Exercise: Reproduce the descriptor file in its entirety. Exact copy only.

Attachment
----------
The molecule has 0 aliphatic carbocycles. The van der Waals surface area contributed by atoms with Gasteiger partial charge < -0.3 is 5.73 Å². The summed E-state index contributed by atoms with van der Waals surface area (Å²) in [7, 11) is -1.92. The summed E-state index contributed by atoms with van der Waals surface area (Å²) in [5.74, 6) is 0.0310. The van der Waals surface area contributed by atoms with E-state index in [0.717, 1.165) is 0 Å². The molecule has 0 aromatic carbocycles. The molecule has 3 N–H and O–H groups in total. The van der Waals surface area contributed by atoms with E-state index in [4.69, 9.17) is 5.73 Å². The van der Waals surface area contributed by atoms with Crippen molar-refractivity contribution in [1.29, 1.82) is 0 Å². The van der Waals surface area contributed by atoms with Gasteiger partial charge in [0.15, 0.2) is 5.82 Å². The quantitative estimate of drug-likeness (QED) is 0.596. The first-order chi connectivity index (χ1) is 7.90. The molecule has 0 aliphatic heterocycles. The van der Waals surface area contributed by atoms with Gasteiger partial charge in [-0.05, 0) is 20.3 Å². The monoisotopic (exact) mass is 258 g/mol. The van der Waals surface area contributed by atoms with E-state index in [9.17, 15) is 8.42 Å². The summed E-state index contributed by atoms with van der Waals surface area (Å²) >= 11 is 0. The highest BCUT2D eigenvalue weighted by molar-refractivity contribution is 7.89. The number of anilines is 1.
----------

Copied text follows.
The molecule has 0 aliphatic carbocycles. The van der Waals surface area contributed by atoms with Gasteiger partial charge < -0.3 is 5.73 Å². The summed E-state index contributed by atoms with van der Waals surface area (Å²) in [7, 11) is -1.92. The summed E-state index contributed by atoms with van der Waals surface area (Å²) in [5.74, 6) is 0.0310. The van der Waals surface area contributed by atoms with E-state index in [0.717, 1.165) is 0 Å². The molecule has 0 aromatic carbocycles. The molecule has 3 N–H and O–H groups in total. The van der Waals surface area contributed by atoms with E-state index in [4.69, 9.17) is 5.73 Å². The van der Waals surface area contributed by atoms with Crippen molar-refractivity contribution in [1.29, 1.82) is 0 Å². The van der Waals surface area contributed by atoms with Gasteiger partial charge in [0.15, 0.2) is 5.82 Å². The quantitative estimate of drug-likeness (QED) is 0.596. The first-order chi connectivity index (χ1) is 7.90. The molecule has 0 aliphatic heterocycles. The van der Waals surface area contributed by atoms with Gasteiger partial charge in [-0.05, 0) is 20.3 Å². The monoisotopic (exact) mass is 258 g/mol. The van der Waals surface area contributed by atoms with E-state index in [9.17, 15) is 8.42 Å². The summed E-state index contributed by atoms with van der Waals surface area (Å²) >= 11 is 0. The highest BCUT2D eigenvalue weighted by molar-refractivity contribution is 7.89. The number of anilines is 1.